The Myth of the Perfect Pregnancy: A History of Miscarriage in America

Front Cover
Oxford University Press, Jan 2, 2020 - History - 256 pages
When a couple plans for a child today, every moment seems precious and unique. Home pregnancy tests promise good news just days after conception, and prospective parents can track the progress of their pregnancy day by day with apps that deliver a stream of embryonic portraits. On-line due date calculators trigger a direct-marketing barrage of baby-name lists and diaper coupons. Ultrasounds as early as eight weeks offer a first photo for the baby book.

Yet, all too often, even the best-strategized childbearing plans go awry. About twenty percent of confirmed pregnancies miscarry, mostly in the first months of gestation. Statistically, early pregnancy losses are a normal part of childbearing for healthy women. Drawing on sources ranging from advice books and corporate marketing plans to diary entries and blog posts, Lara Freidenfelds offers a deep perspective on how this common and natural phenomenon has been experienced. As she shows, historically, miscarriages were generally taken in stride so long as a woman eventually had the children she desired.

This has changed in recent decades, and an early pregnancy loss is often heartbreaking and can be as devastating to couples as losing a child. Freidenfelds traces how innovations in scientific medicine, consumer culture, cultural attitudes toward women and families, and fundamental convictions about human agency have reshaped the childbearing landscape. While the benefits of an increased emphasis on parental affection, careful pregnancy planning, attentive medical care, and specialized baby gear are real, they have also created unrealistic and potentially damaging expectations about a couple's ability to control reproduction and achieve perfect experiences.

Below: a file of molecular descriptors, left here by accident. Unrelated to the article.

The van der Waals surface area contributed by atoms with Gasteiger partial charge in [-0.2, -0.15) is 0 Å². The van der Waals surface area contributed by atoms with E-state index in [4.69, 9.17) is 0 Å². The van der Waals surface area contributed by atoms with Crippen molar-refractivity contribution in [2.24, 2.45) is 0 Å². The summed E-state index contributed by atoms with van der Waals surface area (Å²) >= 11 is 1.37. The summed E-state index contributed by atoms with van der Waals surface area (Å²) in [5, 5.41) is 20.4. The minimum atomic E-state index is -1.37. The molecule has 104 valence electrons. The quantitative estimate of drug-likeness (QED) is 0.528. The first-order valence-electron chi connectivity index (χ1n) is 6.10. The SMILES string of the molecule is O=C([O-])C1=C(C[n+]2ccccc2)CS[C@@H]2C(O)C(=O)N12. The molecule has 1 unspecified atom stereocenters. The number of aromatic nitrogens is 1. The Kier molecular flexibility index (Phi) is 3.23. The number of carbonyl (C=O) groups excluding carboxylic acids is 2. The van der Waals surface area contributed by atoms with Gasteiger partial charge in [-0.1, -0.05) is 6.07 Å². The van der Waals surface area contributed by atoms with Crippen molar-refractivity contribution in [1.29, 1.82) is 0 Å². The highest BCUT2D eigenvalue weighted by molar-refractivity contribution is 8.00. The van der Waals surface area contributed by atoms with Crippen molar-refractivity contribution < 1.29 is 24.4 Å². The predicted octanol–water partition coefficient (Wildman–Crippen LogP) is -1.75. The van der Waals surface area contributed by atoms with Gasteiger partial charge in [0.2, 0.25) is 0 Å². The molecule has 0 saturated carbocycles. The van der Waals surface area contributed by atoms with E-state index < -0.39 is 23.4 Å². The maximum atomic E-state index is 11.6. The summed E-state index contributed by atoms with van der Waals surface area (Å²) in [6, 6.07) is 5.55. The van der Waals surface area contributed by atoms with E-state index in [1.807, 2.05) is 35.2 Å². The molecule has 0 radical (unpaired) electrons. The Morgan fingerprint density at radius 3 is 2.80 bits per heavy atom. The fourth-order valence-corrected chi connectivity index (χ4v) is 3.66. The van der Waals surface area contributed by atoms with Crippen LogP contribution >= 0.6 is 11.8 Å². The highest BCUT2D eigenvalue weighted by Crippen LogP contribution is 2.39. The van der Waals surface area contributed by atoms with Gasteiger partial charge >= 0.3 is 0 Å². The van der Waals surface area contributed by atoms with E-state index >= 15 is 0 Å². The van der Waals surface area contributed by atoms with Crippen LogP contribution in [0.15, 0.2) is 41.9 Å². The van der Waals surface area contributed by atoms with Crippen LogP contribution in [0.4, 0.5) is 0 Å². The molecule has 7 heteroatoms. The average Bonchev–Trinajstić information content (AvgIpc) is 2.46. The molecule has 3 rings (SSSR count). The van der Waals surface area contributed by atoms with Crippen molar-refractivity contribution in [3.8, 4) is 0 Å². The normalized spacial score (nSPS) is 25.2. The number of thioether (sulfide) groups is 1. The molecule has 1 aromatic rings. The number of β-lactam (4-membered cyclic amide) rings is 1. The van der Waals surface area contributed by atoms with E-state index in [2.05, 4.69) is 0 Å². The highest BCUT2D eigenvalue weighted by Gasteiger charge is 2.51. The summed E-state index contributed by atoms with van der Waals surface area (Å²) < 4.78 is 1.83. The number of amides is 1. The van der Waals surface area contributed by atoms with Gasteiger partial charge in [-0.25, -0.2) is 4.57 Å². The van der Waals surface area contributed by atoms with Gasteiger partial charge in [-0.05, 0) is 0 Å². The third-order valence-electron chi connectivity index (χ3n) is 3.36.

The Myth of the Perfect Pregnancy provides a reassuring perspective on early pregnancy loss and suggests ways for miscarriage to more effectively be acknowledged by women, their families, their healthcare providers, and the maternity care industry.

 

What people are saying - Write a review

We haven't found any reviews in the usual places.

Contents

Introduction
1
1 Childbearing in Colonial America
11
Fertility Control from Withdrawal to the Pill
31
The Changing Meaning of Parenting
56
Prenatal Care at the Doctors Office and Beyond
78
Marketing to Expectant Parents
115
Debating Abortion
137
The Ultrasound Ritual
152
The Home Pregnancy Test
166
Conclusion
187
Notes
201
Index
233
Copyright

Other editions - View all

Common terms and phrases

About the author (2020)


A historian of health, reproduction, and parenting in America, Lara Freidenfelds is the author of The Modern Period: Menstruation in Twentieth-Century America. She holds a PhD in the history of science from Harvard University and blogs at nursingclio.org and larafreidenfelds.com. She and her family live in New Jersey.

Bibliographic information